20. Soejima Y, Munemoto T, Masuda A, Uwatoko Y, Miyata M, Tei C. Effects of Waon therapy on chronic fatigue syndrome: a pilot study. Intern Med. 2015;54(3):333-8. doi: 10.2169/internalmedicine.54.3042. PMID: 25748743. Trusted SourcePubMedGo to source
  21. Matsumoto S, Shimodozono M, Etoh S, Miyata R, Kawahira K. Effects of thermal therapy combining sauna therapy and underwater exercise in patients with fibromyalgia. Complement Ther Clin Pract. 2011 Aug;17(3):162-6. doi: 10.1016/j.ctcp.2010.08.004. Epub 2010 Sep 25. PMID: 21742283. Trusted SourcePubMedGo to source
  22. Oosterveld FG, Rasker JJ, Floors M, Landkroon R, van Rennes B, Zwijnenberg J, van de Laar MA, Koel GJ. Infrared sauna in patients with rheumatoid arthritis and ankylosing spondylitis. A pilot study showing good tolerance, short-term improvement of pain and stiffness, and a trend towards long-term beneficial effects. Clin Rheumatol. 2009 Jan;28(1):29-34. doi: 10.1007/s10067-008-0977-y. Epub 2008 Aug 7. PMID: 18685882. Trusted SourcePubMedGo to source
  23. Leppäluoto J, Huttunen P, Hirvonen J, Väänänen A, Tuominen M, Vuori J. Endocrine effects of repeated sauna bathing. Acta Physiol Scand. 1986 Nov;128(3):467-70. doi: 10.1111/j.1748-1716.1986.tb08000.x. PMID: 3788622. Trusted SourcePubMedGo to source
  24. Kukkonen-Harjula K, Oja P, Laustiola K, Vuori I, Jolkkonen J, Siitonen S, Vapaatalo H. Haemodynamic and hormonal responses to heat exposure in a Finnish sauna bath. Eur J Appl Physiol Occup Physiol. 1989;58(5):543-50. doi: 10.1007/BF02330710. PMID: 2759081. Trusted SourcePubMedGo to source
  25. Bidlingmaier M, Strasburger CJ. Growth hormone. Handb Exp Pharmacol. 2010;(195):187-200. doi: 10.1007/978-3-540-79088-4_8. PMID: 20020365. Trusted SourcePubMedGo to source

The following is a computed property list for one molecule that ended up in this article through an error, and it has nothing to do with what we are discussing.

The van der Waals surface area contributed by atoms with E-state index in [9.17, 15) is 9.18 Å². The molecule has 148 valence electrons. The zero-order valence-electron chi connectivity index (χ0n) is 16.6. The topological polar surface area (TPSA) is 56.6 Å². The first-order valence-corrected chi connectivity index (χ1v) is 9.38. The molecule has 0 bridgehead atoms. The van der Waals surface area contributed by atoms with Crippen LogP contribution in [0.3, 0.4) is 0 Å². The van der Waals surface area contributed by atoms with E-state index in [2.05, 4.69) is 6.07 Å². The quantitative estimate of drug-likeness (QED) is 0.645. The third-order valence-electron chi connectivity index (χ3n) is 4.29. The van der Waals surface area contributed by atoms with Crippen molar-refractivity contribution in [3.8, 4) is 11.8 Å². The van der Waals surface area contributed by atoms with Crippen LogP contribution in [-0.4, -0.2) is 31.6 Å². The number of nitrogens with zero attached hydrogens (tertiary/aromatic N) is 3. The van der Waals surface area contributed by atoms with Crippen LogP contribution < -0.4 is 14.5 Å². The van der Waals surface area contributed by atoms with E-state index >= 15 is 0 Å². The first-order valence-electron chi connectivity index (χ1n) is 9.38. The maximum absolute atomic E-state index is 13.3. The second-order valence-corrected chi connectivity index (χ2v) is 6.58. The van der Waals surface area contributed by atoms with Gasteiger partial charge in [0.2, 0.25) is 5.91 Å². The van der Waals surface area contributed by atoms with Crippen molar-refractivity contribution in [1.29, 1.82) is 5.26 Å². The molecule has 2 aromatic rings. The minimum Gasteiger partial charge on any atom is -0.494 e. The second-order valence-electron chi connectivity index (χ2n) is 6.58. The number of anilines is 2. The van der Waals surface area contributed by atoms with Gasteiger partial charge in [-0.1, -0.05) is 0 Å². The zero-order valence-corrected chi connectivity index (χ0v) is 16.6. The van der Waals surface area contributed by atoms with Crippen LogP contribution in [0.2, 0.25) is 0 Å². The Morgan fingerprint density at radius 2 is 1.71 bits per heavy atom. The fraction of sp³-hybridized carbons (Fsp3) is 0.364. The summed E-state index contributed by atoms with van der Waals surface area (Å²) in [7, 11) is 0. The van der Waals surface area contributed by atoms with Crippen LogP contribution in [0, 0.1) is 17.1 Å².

26. Kirby NV, Lucas SJE, Armstrong OJ, Weaver SR, Lucas RAI. Intermittent post-exercise sauna bathing improves markers of exercise capacity in hot and temperate conditions in trained middle-distance runners. Eur J Appl Physiol. 2021 Feb;121(2):621-635. doi: 10.1007/s00421-020-04541-z. Epub 2020 Nov 19. PMID: 33211153; PMCID: PMC7862510. Trusted SourcePubMedGo to source
  27. Scoon GS, Hopkins WG, Mayhew S, Cotter JD. Effect of post-exercise sauna bathing on the endurance performance of competitive male runners. J Sci Med Sport. 2007 Aug;10(4):259-62. doi: 10.1016/j.jsams.2006.06.009. Epub 2006 Jul 31. PMID: 16877041. Trusted SourcePubMedGo to source
  28. Janssen CW, Lowry CA, Mehl MR, Allen JJ, Kelly KL, Gartner DE, Medrano A, Begay TK, Rentscher K, White JJ, Fridman A, Roberts LJ, Robbins ML, Hanusch KU, Cole SP, Raison CL. Whole-Body Hyperthermia for the Treatment of Major Depressive Disorder: A Randomized Clinical Trial. JAMA Psychiatry. 2016 Aug 1;73(8):789-95. doi: 10.1001/jamapsychiatry.2016.1031. Erratum in: JAMA Psychiatry. 2016 Aug 1;73(8):878. PMID: 27172277. Trusted SourcePubMedGo to source
  29. Laukkanen T, Laukkanen JA, Kunutsor SK. Sauna Bathing and Risk of Psychotic Disorders: A Prospective Cohort Study. Med Princ Pract. 2018;27(6):562-569. doi: 10.1159/000493392. Epub 2018 Sep 2. PMID: 30173212; PMCID: PMC6422146.
  30. Laukkanen T, Kunutsor S, Kauhanen J, Laukkanen JA. Sauna bathing is inversely associated with dementia and Alzheimer’s disease in middle-aged Finnish men. Age Ageing. 2017 Mar 1;46(2):245-249. doi: 10.1093/ageing/afw212. PMID: 27932366. Trusted SourcePubMedGo to source
  31. Sears ME, Kerr KJ, Bray RI. Arsenic, cadmium, lead, and mercury in sweat: a systematic review. J Environ Public Health. 2012;2012:184745. doi: 10.1155/2012/184745. Epub 2012 Feb 22. PMID: 22505948; PMCID: PMC3312275.
➕ Links & Resources

Recommended Products

Need help or would like to learn more?
View Dr. Ruscio’s additional resources

Get Help

Discussion

I care about answering your questions and sharing my knowledge with you. Leave a comment or connect with me on social media asking any health question you may have and I just might incorporate it into our next listener questions podcast episode just for you!